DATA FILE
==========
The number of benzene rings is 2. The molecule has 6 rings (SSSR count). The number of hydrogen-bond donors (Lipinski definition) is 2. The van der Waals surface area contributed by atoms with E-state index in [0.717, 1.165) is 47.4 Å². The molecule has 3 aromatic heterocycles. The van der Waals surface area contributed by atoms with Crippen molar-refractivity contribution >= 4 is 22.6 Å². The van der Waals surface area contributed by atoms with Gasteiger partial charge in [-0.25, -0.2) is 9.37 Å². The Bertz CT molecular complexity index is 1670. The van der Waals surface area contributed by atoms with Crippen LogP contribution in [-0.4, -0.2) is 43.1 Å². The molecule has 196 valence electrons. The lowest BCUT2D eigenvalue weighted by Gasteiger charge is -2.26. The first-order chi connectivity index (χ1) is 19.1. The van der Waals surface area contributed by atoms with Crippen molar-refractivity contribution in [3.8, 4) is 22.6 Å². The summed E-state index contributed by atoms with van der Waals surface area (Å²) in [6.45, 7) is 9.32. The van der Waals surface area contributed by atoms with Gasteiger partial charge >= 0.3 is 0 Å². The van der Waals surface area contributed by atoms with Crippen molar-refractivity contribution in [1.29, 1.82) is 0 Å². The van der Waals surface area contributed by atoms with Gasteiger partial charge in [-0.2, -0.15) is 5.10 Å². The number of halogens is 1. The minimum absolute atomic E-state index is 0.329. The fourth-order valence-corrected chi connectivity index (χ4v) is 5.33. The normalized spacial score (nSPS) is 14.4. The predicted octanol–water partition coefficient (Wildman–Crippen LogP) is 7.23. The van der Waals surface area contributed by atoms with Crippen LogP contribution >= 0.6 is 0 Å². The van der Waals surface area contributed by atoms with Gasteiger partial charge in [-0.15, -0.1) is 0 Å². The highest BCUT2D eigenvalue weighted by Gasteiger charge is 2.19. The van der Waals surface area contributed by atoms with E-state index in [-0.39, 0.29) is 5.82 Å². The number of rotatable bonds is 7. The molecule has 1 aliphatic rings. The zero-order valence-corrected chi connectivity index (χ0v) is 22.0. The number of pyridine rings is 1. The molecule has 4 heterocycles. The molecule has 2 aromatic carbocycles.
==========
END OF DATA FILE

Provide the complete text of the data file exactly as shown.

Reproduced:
The number of benzene rings is 2. The molecule has 6 rings (SSSR count). The number of hydrogen-bond donors (Lipinski definition) is 2. The van der Waals surface area contributed by atoms with E-state index in [0.717, 1.165) is 47.4 Å². The molecule has 3 aromatic heterocycles. The van der Waals surface area contributed by atoms with Crippen molar-refractivity contribution >= 4 is 22.6 Å². The van der Waals surface area contributed by atoms with Gasteiger partial charge in [-0.25, -0.2) is 9.37 Å². The Bertz CT molecular complexity index is 1670. The van der Waals surface area contributed by atoms with Crippen LogP contribution in [-0.4, -0.2) is 43.1 Å². The molecule has 196 valence electrons. The lowest BCUT2D eigenvalue weighted by Gasteiger charge is -2.26. The first-order chi connectivity index (χ1) is 19.1. The van der Waals surface area contributed by atoms with Crippen molar-refractivity contribution in [3.8, 4) is 22.6 Å². The summed E-state index contributed by atoms with van der Waals surface area (Å²) in [6.45, 7) is 9.32. The van der Waals surface area contributed by atoms with Gasteiger partial charge >= 0.3 is 0 Å². The van der Waals surface area contributed by atoms with Crippen molar-refractivity contribution in [1.29, 1.82) is 0 Å². The van der Waals surface area contributed by atoms with Gasteiger partial charge in [-0.2, -0.15) is 5.10 Å². The number of halogens is 1. The minimum absolute atomic E-state index is 0.329. The fourth-order valence-corrected chi connectivity index (χ4v) is 5.33. The normalized spacial score (nSPS) is 14.4. The predicted octanol–water partition coefficient (Wildman–Crippen LogP) is 7.23. The van der Waals surface area contributed by atoms with Crippen LogP contribution >= 0.6 is 0 Å². The van der Waals surface area contributed by atoms with Gasteiger partial charge in [-0.15, -0.1) is 0 Å². The highest BCUT2D eigenvalue weighted by Gasteiger charge is 2.19. The van der Waals surface area contributed by atoms with E-state index in [-0.39, 0.29) is 5.82 Å². The number of rotatable bonds is 7. The molecule has 1 aliphatic rings. The zero-order valence-corrected chi connectivity index (χ0v) is 22.0. The number of pyridine rings is 1. The molecule has 4 heterocycles. The molecule has 2 aromatic carbocycles.